4 main types of nursing home abuse

| Jun 17, 2021 | Nursing Home Abuse & Neglect |

Adult children of elderly parents trust that a nursing home staff will provide needed care and attention to keep their loved ones happy and healthy. Unfortunately, due to staffing levels, poor training or poor supervision, your elderly loved ones could find themselves victims of abuse.

While the signs and symptoms vary, there are generally four main types of nursing home abuse:

  • Abuse of a physical nature: Intentionally causing their victim pain or injury, some members of a nursing home staff use physical aggression to control residents. From tightening safety straps too tightly to physically striking a resident, abuse can cause broken bones, dislocations, lacerations and internal injuries.
  • Abuse of an emotional nature: In general, these actions can be categorized as bullying, humiliation, harassment and intimidation. From isolating a resident to coercing submission, emotional abuse can lead to depression, anxiety and PTSD-like symptoms.
  • Abuse of a financial nature: It is not uncommon for a nursing home staff to financially exploit their elderly residents. From forging checks and using a credit card without authorization to stealing cash and making ATM withdrawals, a resident’s finances might be at risk.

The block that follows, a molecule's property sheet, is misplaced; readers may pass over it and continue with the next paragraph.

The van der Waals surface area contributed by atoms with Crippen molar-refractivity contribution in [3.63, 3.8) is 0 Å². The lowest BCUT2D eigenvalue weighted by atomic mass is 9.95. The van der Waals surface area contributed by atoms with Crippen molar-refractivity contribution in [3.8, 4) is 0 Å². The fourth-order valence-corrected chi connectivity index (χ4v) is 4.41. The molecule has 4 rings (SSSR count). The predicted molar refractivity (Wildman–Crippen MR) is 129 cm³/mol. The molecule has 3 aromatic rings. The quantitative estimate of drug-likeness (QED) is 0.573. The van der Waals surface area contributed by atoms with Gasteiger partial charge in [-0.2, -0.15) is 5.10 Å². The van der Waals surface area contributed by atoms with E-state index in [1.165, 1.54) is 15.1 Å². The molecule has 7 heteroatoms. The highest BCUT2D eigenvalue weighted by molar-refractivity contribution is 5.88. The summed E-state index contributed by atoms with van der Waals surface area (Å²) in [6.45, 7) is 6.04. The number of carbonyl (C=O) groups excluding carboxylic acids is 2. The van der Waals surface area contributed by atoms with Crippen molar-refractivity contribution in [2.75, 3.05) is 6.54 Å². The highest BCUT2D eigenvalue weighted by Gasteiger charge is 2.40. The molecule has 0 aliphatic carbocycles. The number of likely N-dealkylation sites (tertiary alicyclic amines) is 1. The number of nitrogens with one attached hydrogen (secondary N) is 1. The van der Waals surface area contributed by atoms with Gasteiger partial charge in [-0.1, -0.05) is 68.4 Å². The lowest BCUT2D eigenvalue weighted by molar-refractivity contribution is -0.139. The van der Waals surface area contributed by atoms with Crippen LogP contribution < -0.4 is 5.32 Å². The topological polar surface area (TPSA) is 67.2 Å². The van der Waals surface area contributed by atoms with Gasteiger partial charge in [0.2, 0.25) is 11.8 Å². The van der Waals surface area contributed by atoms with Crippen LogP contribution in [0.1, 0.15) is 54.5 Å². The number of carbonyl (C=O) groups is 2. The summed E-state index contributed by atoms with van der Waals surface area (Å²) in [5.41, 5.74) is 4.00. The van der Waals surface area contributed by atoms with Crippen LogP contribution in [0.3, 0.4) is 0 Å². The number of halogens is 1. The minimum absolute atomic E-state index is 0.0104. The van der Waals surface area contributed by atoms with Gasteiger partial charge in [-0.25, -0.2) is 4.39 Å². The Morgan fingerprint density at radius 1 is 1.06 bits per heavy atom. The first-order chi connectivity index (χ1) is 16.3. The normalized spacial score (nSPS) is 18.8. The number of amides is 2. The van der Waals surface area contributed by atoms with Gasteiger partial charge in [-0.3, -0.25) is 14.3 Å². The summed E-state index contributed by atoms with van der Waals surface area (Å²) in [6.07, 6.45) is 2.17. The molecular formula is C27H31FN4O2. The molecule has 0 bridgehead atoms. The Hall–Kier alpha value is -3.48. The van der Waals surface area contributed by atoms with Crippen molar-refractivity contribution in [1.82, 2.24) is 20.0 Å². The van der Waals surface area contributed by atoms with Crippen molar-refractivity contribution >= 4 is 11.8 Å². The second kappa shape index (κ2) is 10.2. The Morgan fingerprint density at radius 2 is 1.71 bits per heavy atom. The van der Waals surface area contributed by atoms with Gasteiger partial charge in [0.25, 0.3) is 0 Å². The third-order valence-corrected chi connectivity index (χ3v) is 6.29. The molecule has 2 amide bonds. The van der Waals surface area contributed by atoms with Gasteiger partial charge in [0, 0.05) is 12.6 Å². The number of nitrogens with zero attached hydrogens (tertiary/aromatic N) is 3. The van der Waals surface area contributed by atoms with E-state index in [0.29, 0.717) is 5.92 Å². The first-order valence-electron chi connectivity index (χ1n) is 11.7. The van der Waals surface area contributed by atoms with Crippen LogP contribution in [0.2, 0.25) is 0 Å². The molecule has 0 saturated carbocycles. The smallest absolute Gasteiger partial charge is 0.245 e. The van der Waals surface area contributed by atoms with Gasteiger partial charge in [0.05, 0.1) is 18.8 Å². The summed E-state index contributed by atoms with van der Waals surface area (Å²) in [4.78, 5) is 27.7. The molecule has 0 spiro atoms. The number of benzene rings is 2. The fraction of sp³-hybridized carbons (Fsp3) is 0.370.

• Abuse of a sexual nature: Sexual contact that is perpetrated without the victim’s consent is abuse. Sexual exploitation can be traced through symptoms such as pelvic pain, unexplained bruising, emotional withdrawal and the presence of sexually transmitted diseases.

Additionally, elderly nursing home residents might face danger due to neglect in general. Whether it is a common form of neglect that leads to dehydration, malnutrition, or poor hygiene, or medical neglect which might lead to bedsores, untreated illness or medication errors, individuals could suffer new diseases or worsening conditions.

If you worry that your elderly loved one was abused, injured or mistreated by a nursing home staff, it is important to speak out. In many situations, the residents are afraid to complain for fear of some sort of retaliation. Do not hesitate to speak up on their behalf to end the mistreatment and hold the nursing home accountable.